3deaths (mortes), number (número), dead (morte), bigger (maior), covid (covid), numbers (números), countries (países), infected (infectados), weeks (semanas), months (meses)Confirmed Cases
4cases (casos), state (estado), confirmed (confirmados), tests (testes), city (cidade), twitter (twitter), deaths (óbitos), new (novos), coronavirus (coronavirus), total (total)Confirmed Cases
5health (saúde), hospitals (hospitais), combat (combate), professionals (profissionais), measures (medidas), public (público), actions (ações), beds (leitos), campaign (campanha), system (sistema)Medical Supplies
6twitter (twitter), pandemic (pandemia), covid (covid), lives (vidas), work (trabalho), moment (momento), video (video), congratulations (parabéns), big (grande), save (salvar)Stories
7people (gente), quarantine (quarentena), doing (fazendo), do (fazer), stay (ficar), friends (amigos), really (sério), damn (porra), finish (acabar), seeing (vendo)Stories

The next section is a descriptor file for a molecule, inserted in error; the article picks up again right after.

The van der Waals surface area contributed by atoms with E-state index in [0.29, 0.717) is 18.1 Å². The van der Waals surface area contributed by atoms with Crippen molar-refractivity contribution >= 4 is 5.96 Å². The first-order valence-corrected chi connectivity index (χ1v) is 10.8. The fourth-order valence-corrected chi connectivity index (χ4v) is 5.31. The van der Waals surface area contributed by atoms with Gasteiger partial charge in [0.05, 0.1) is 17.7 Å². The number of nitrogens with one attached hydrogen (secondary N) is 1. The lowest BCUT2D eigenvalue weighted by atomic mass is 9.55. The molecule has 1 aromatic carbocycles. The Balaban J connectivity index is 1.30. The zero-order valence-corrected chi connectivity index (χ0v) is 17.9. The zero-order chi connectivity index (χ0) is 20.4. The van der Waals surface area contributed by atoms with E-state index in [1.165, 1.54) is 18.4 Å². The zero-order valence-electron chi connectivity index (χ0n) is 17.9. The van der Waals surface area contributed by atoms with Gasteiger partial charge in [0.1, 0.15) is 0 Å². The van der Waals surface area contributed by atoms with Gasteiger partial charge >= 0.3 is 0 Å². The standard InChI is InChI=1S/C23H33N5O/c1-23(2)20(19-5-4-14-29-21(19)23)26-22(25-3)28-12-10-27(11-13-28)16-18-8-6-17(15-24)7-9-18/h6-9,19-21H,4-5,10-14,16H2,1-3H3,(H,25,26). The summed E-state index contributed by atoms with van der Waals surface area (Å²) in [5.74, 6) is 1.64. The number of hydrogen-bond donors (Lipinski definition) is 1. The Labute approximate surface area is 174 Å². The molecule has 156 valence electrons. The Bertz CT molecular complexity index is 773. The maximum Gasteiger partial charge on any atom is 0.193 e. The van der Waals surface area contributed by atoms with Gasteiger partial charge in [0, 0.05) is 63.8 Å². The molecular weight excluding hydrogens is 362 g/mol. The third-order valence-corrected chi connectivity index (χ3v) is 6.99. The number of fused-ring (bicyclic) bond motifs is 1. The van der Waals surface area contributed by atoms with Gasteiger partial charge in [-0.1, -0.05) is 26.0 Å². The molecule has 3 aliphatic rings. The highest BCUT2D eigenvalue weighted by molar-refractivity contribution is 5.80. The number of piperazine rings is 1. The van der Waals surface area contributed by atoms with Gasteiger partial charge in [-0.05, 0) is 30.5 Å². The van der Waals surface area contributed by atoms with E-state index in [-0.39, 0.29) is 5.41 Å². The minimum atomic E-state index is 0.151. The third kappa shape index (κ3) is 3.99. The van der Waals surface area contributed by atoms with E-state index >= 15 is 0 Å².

8pandemic (pandemia), time (tempo), quarantine (quarentena), things (coisas), moment (momento), time (tempos), difficult (difícil), do (fazer), pass (passar), expect (espero)Stories
9pandemic (pandemia), world (mundo), economy (economia), worldwide (mundial), general (geral), war (guerra), finish (acabar), ended (acabou), history (história), can (podem)Economic Influences
10true (verdade), policy (política), press (imprensa), left (esquerda), tell (dizer), state (estado), political (político), said (falou), media (mídia), shame (vergonha)Political
11people (pessoas), risk (risco), lack (falta), covid (covid), group (grupo), dying (morrendo), cause (causa), can (podem), died (morreram), diseases (doenças)Confirmed Cases
12social isolation (isolamento), detachment (distanciamento), measures (medidas), keep (manter), governor (governador), required (necessário), need (necessidade), services (serviços), commerce (comércio)Prevention and Control
13government (governo), population (população), combat (combate), money (dinheiro), pandemic (pandemia), fight (combater), want (querem), assist (ajudar), federal (federal), help (ajuda)Political